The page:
The U.S. Environmental Protection Agency (EPA) has updated its policy to discontinue the use of exposure modeling thresholds when assessing the health and environment risks of new chemicals under the Toxic Substances Control Act (TSCA).
The EPA says, due in part to the automation of exposure modeling, it has become less burdensome to complete the calculations that were put in place in the mid-1990s. Through the experience of review over a thousand pre-manufacture notices (PMNs) each year, it was observed that when a chemical is released in relatively small amounts to air or from landfills, that the risks posed by such release would be small and would not likely be unreasonable – and thus chose to impose exposure release thresholds below which programmatic resources would not be expended to quantify associated risks.
Further, the removal of the modeling thresholds in the review of new chemicals, the policy update supports President Biden’s Executive Order 13985, Advancing Racial Equity and Support for Underserved Communities Through the Federal Government, which calls on Federal agencies to advance equity, including reviewing and revising as needed government policies and programs impacting underserved communities. The update allows the EPA to complete the modeling for all potential exposures (rather than only those above an established threshold) that may result from air release (fugitive and stack from industrial/commercial sites) and releases to groundwater from landfills will allow for a more fulsome understanding of the potential risks to these communities.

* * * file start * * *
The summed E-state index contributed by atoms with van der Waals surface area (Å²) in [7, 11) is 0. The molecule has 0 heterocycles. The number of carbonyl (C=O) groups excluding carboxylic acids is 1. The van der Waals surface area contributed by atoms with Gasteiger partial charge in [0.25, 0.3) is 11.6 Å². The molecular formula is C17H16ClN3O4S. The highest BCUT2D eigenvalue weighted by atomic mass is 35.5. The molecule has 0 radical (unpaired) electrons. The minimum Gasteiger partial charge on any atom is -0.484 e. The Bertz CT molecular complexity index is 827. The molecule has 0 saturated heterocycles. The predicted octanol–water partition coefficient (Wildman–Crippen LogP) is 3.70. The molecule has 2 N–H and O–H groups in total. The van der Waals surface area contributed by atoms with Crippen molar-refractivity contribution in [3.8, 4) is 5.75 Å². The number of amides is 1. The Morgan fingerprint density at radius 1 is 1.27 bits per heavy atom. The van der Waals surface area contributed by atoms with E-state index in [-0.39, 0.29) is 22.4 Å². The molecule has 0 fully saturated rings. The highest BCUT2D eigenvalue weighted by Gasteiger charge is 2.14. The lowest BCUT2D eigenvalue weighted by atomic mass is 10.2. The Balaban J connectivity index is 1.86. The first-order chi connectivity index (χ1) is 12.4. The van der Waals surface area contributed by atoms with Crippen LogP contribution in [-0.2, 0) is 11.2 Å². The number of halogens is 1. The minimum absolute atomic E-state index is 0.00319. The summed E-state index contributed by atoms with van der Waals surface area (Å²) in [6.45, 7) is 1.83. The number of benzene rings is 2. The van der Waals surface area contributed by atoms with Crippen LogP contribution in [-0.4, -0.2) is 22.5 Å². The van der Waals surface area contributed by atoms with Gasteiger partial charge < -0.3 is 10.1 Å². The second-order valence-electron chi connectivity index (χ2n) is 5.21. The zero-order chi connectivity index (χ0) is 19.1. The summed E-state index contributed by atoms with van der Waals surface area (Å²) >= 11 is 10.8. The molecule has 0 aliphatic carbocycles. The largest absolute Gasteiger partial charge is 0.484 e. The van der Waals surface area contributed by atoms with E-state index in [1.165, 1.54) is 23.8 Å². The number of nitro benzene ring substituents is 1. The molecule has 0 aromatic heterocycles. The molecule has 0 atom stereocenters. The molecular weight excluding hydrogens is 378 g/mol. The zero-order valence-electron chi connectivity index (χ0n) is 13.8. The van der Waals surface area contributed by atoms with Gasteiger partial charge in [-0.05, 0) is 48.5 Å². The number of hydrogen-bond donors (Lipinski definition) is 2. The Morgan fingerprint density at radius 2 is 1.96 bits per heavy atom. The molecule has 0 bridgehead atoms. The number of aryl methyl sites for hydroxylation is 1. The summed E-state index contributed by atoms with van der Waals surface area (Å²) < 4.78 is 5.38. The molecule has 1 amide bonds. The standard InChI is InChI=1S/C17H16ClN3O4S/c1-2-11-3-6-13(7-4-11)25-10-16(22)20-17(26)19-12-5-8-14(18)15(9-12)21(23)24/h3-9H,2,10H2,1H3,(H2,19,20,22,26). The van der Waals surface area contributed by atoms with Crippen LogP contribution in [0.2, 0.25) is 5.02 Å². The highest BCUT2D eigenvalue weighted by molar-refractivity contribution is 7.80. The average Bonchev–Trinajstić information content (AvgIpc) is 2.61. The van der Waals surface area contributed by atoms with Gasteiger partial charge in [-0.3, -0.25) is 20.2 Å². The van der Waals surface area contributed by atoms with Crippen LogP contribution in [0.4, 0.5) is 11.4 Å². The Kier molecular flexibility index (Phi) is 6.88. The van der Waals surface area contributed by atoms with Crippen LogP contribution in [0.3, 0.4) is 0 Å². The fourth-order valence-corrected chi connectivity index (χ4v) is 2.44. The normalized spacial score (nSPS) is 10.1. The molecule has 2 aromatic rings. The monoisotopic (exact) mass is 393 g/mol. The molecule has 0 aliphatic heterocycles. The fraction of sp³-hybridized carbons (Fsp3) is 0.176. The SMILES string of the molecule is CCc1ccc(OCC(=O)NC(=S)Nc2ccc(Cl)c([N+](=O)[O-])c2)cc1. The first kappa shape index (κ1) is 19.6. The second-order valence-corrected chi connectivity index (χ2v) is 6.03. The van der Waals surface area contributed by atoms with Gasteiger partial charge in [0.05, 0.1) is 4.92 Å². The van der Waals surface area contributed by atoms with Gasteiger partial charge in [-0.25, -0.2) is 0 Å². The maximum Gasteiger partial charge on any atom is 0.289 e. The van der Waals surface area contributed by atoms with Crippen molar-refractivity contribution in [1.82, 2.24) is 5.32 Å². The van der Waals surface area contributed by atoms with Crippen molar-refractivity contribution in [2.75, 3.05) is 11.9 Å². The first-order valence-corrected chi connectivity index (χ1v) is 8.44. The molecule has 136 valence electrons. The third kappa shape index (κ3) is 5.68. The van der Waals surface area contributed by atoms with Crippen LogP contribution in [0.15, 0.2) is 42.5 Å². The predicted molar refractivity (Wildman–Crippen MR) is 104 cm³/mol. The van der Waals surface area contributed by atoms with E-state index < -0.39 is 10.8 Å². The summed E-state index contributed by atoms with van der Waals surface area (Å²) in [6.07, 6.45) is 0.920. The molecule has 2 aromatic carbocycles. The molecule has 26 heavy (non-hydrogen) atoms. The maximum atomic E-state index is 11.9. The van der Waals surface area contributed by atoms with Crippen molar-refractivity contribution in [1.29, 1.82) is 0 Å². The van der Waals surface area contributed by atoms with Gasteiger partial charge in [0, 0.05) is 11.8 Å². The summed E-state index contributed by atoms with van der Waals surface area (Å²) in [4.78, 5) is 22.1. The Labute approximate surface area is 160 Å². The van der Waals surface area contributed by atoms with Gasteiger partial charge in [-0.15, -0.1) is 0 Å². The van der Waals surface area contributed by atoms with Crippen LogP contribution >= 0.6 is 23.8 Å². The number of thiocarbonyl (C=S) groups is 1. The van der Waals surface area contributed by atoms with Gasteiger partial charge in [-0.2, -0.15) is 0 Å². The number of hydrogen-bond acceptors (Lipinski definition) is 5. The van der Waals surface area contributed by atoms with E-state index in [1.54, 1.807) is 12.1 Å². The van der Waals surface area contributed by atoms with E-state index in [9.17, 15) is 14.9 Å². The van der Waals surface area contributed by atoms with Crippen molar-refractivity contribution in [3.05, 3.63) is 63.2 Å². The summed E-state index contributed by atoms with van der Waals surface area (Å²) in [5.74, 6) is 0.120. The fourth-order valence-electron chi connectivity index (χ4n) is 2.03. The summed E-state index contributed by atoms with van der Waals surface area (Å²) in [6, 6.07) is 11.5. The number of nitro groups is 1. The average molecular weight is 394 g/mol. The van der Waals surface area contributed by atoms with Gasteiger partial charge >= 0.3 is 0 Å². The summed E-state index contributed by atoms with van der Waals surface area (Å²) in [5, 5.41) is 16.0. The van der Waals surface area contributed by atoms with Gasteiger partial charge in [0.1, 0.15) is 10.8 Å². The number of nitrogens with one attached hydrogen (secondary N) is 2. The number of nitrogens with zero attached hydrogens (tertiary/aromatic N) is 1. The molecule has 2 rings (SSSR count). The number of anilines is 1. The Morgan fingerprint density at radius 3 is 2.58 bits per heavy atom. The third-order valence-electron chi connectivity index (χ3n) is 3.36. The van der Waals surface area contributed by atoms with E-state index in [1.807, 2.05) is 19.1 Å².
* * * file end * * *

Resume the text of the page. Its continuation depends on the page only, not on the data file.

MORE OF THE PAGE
To implement the policy update, the EPA’s New Chemicals Program will make minimal changes to the coding in the New Chemical Review application to remove the thresholds and will update standard operating procedures and training materials for exposure and human health risk assessors. The EPA states that it anticipates that this will have minimal impact on the amount of time it takes to complete new chemical reviews and that the benefits gained from a more comprehensive accounting on all potential air and water releases will help ensure any needed protections are in place before a new chemical can come to market.
At RHP Risk Management, we work with our clients navigate the uncertainties associated with environmental and occupational hazards and risks during the use of or manufacture of new products and the use of existing products and how they are affected by these changes. We provide expert assistance with updating hazard communication programs, chemical inventory document management, and hazard communication training to ensure regulatory compliance. Our staff of public health professionals are experienced and trained in recognizing, anticipating and controlling hazards. For more information on RHP’s services and contact information, please contact Jacob Persky, MPH, CIH or Ben Heckman, MPH, CIH.